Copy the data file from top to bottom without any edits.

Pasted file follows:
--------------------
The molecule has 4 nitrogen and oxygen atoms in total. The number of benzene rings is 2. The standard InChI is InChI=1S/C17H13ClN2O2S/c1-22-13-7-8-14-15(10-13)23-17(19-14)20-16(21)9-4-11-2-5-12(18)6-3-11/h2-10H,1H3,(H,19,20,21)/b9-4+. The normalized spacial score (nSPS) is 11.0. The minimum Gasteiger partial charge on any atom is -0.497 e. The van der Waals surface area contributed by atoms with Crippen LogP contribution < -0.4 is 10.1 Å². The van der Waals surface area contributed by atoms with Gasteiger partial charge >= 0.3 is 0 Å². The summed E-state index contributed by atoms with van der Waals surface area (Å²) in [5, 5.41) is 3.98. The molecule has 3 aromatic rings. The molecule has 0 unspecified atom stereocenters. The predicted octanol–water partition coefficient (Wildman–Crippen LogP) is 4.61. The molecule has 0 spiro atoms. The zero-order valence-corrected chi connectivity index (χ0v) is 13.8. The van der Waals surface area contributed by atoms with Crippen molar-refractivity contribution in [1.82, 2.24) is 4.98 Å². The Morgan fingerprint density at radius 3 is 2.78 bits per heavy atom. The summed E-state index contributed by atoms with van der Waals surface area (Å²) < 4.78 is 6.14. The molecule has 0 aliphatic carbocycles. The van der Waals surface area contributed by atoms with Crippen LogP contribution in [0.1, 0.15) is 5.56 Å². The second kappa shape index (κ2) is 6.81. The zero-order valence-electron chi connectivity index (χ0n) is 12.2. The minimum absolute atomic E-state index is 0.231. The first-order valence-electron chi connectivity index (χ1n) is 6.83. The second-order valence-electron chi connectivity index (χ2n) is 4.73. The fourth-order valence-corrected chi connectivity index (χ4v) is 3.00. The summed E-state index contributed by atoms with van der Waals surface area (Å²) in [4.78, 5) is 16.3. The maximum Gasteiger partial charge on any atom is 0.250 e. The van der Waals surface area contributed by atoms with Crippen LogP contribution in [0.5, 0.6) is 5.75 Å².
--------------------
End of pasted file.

The molecule has 4 nitrogen and oxygen atoms in total. The number of benzene rings is 2. The standard InChI is InChI=1S/C17H13ClN2O2S/c1-22-13-7-8-14-15(10-13)23-17(19-14)20-16(21)9-4-11-2-5-12(18)6-3-11/h2-10H,1H3,(H,19,20,21)/b9-4+. The normalized spacial score (nSPS) is 11.0. The minimum Gasteiger partial charge on any atom is -0.497 e. The van der Waals surface area contributed by atoms with Crippen LogP contribution < -0.4 is 10.1 Å². The van der Waals surface area contributed by atoms with Gasteiger partial charge >= 0.3 is 0 Å². The summed E-state index contributed by atoms with van der Waals surface area (Å²) in [5, 5.41) is 3.98. The molecule has 3 aromatic rings. The molecule has 0 unspecified atom stereocenters. The predicted octanol–water partition coefficient (Wildman–Crippen LogP) is 4.61. The molecule has 0 spiro atoms. The zero-order valence-corrected chi connectivity index (χ0v) is 13.8. The van der Waals surface area contributed by atoms with Crippen molar-refractivity contribution in [1.82, 2.24) is 4.98 Å². The Morgan fingerprint density at radius 3 is 2.78 bits per heavy atom. The summed E-state index contributed by atoms with van der Waals surface area (Å²) < 4.78 is 6.14. The molecule has 0 aliphatic carbocycles. The van der Waals surface area contributed by atoms with Crippen LogP contribution in [0.1, 0.15) is 5.56 Å². The second kappa shape index (κ2) is 6.81. The zero-order valence-electron chi connectivity index (χ0n) is 12.2. The minimum absolute atomic E-state index is 0.231. The first-order valence-electron chi connectivity index (χ1n) is 6.83. The second-order valence-electron chi connectivity index (χ2n) is 4.73. The fourth-order valence-corrected chi connectivity index (χ4v) is 3.00. The summed E-state index contributed by atoms with van der Waals surface area (Å²) in [4.78, 5) is 16.3. The maximum Gasteiger partial charge on any atom is 0.250 e. The van der Waals surface area contributed by atoms with Crippen LogP contribution in [0.5, 0.6) is 5.75 Å².